IT’S around 3pm on Saturday. My partner, friend and I are on a train from Essex to London. Eight young women are celebrating a birthday. They’re exchanging gifts, sipping canned cocktails and chirruping about the day ahead. Our friend is dozing, my partner and I chewing over the details of a film we recently saw. Occasionally a detail overspills the animated chat across the aisle and prompts a smile. They’re having a good day and we graze on it when we can.

“I need to see your IDs.”

It’s loud, authoritative. Our friend stirs. We shift on the scratchy moquette, look around. It sounds serious. I can’t help but feel a bit on edge. There’s no guard. So who’s asking?

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It comes again. Not a question. A command. Insistent in volume, insistent in tone. The whole carriage is looking now. It’s the blonde man. The one in the blue T-shirt and grey hoodie from the other side of the cabin. I recognise him from my vague inventory. He’s among them now, going from one woman to another, waving some sort of ID pass. Plain clothes? Off duty? What’s the deal?

They’re ferreting around in pockets and bags, “we’re all 21”. They’re confused, but complying. Can they even challenge this? He continues to press them. Lurching closer to the women standing in the vestibule, muttering, pressing the questionable credentials into their space. Close enough to count his fillings, to feel the warm stain of his breath on their faces. He’s working his way round, taking in driving licenses, faces, names, addresses. Something isn’t right.

“Don’t give them to him. Don’t show him your details.”

We look on, sceptical. A woman speaks up and the details arrange themselves for sense-making. There’s an abandoned can of Stella minding his seat further up the carriage. The lanyard hanging from his hand, for a construction company. It makes sense. It’s a just a drunk dude bothering some women. Like the man on the Fife circle thumping my bike helmet hard enough to make me bite my tongue, or the old guy bluebottling around me on the last train from Glasgow, asking questions, getting closer, falling, bleeding on the floor, my bike, my shoes. The whole thing is unpleasant, for the women, for the rest of us. Conversations stop, eyebrows raise, questions start.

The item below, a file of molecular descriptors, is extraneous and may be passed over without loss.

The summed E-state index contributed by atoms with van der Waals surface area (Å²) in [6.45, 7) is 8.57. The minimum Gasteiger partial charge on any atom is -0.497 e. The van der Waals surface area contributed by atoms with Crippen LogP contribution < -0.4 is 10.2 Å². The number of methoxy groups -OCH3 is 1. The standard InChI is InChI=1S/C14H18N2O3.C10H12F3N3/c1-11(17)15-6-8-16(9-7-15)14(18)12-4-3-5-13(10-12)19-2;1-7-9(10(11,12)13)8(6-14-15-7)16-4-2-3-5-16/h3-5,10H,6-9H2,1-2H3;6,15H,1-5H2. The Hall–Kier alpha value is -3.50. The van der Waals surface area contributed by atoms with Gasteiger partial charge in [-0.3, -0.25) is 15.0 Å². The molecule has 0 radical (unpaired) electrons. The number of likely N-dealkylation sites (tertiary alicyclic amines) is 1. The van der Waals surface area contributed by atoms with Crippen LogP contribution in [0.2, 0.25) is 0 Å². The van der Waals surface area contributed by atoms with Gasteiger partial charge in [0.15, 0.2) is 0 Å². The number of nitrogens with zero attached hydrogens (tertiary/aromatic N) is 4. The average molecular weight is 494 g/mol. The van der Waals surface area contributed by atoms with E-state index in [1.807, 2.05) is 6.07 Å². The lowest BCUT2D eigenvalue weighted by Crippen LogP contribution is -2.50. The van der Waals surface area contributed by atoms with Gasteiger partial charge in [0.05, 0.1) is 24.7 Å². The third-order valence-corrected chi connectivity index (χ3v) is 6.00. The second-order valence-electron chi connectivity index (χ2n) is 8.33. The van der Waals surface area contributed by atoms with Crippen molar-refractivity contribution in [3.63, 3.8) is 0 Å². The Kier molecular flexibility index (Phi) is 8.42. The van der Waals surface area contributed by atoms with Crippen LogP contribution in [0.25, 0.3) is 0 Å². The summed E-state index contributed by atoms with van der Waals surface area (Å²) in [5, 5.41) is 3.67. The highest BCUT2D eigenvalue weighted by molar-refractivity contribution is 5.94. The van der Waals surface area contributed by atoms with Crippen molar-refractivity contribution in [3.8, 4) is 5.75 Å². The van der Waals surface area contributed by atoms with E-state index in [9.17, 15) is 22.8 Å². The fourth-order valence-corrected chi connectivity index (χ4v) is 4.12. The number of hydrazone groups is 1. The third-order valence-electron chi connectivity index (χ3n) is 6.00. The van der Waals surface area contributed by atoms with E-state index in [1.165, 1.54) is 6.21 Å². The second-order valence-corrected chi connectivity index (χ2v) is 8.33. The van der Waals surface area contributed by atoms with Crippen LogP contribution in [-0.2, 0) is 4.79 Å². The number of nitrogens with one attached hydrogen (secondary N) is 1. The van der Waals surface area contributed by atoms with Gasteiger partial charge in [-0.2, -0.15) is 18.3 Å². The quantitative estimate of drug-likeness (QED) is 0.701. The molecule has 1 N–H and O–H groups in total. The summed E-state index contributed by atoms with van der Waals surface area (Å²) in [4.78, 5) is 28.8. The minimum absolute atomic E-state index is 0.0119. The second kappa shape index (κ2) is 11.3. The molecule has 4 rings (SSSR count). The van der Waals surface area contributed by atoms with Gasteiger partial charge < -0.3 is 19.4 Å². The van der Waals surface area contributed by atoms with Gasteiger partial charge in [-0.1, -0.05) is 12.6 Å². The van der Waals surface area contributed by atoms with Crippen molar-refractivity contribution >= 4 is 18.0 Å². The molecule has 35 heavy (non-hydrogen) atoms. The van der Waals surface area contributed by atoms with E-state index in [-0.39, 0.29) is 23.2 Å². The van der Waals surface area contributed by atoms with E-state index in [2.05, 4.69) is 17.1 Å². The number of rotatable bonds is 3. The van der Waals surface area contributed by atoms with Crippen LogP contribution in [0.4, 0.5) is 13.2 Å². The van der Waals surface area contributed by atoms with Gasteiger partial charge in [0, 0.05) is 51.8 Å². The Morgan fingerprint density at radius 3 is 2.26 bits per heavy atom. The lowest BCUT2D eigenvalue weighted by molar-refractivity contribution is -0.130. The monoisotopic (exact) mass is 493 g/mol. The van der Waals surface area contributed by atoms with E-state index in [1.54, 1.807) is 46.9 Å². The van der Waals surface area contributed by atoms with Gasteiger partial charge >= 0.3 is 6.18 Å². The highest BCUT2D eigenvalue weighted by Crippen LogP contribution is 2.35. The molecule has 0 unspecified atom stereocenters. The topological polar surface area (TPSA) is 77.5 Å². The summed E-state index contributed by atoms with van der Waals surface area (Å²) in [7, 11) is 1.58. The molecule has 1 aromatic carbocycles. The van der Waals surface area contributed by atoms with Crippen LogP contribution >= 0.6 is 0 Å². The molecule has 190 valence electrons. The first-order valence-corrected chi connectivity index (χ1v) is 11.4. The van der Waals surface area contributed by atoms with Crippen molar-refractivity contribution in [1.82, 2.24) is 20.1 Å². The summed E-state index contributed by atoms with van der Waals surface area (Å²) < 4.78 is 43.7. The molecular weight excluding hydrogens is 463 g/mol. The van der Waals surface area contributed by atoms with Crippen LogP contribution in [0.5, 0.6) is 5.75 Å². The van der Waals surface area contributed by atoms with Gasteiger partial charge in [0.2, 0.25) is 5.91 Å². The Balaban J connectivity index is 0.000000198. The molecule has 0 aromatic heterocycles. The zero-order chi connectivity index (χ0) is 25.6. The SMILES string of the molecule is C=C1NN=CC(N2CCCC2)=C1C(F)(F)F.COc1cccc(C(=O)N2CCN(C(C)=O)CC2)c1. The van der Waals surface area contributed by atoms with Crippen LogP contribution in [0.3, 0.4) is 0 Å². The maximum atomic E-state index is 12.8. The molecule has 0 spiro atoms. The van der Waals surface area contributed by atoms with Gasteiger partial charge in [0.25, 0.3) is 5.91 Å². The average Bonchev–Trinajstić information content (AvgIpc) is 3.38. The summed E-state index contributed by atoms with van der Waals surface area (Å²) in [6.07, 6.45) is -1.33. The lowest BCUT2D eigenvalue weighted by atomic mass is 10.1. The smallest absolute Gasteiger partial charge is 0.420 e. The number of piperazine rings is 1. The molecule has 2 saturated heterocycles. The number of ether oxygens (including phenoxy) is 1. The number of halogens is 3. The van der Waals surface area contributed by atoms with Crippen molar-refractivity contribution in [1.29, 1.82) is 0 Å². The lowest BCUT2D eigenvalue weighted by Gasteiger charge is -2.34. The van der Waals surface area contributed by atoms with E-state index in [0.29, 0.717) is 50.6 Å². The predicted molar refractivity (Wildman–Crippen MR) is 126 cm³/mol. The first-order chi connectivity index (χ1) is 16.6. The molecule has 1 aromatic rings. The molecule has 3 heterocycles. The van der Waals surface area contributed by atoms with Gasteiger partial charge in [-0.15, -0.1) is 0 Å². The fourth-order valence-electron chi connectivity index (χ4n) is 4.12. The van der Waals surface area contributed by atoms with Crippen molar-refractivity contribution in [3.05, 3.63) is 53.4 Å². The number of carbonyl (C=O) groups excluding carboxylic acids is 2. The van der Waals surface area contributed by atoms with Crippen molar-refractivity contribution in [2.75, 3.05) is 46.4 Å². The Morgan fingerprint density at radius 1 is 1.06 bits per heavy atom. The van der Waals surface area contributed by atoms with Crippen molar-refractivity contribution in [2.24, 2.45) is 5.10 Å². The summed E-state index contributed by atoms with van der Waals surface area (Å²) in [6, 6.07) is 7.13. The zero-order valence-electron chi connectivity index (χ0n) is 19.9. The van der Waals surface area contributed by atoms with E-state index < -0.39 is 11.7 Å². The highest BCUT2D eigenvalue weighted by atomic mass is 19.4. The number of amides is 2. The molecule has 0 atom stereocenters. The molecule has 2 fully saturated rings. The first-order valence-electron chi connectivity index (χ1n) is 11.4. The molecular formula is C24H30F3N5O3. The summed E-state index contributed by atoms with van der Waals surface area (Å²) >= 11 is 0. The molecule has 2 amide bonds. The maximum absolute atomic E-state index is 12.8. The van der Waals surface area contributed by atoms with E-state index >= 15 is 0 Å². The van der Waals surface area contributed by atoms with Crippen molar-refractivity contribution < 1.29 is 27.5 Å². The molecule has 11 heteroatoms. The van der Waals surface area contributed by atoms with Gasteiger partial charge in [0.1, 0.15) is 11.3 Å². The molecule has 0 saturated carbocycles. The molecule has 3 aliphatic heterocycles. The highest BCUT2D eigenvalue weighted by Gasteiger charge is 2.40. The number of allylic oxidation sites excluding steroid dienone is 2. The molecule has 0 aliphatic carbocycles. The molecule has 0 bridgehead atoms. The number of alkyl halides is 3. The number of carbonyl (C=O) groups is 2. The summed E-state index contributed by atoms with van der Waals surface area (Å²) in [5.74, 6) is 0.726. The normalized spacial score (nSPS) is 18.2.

I asked my companions if they’d ever dealt with this kind of intrusive direction. The answer was predictably no. I was annoyed. I tried to game out the component parts with a gender flip. Could I imagine a lone woman doing this? Could I picture her mapping this out, crossing the carriage, interrupting young men, and ruining their day for fun? Could I imagine him approaching a group of young men like this? No.

There’s something especially pernicious about this sort of encounter. How often this – the intersection of power, sexism, public transport and cheap booze – actually happens. Every woman I know has a story about that drunk guy. It’s never entirely unexpected, especially at night. And all the worse if you’re on you’re own. It was kind of stunning to see it play out at a ratio of 1:8 in the middle of the day, with plenty of other people around.

He went back to his seat, laughing, revelling in his wit, pleased with his little victory. For the women, the happy chatter was over. Their conversation was now about him. He’d intruded on their day, imprinted on its memories, because it amused him and he could.

These days we’re having more discussions about this sort of behaviour, about the consequences of these seemingly minor disturbances, but we don’t talk enough about the selfishness of it. How even the smallest acts can change a day’s mood. How often women have to do the silent inventory when they travel, just in case. So often we’re told these things take on their ghastliness in our own heads, that they’re never as bad as we make them out to be. Often, the unpleasantness is explained away by those who didn’t witness it. It was hugely affirming to see my companions take it seriously, to understand the impact.

Watching men challenge moments of everyday sexism gives me hope. As did seeing the station staff listen and report it, knowing the British Transport Police would follow it up. Given how many encounters like this I’ve had during my life so far, it was a welcome change to see the safety of women quickly prioritised.

Women have spent so long challenging sexism largely alone that our words can blend into the background, lost to a feminist noise filter. When men challenge sexism in other men, things happen. A power bubble is more easily burst, with the potential to leave a lasting imprint on behaviour.

So to all the men who do it — thank you. And please keep speaking up. You can make a difference.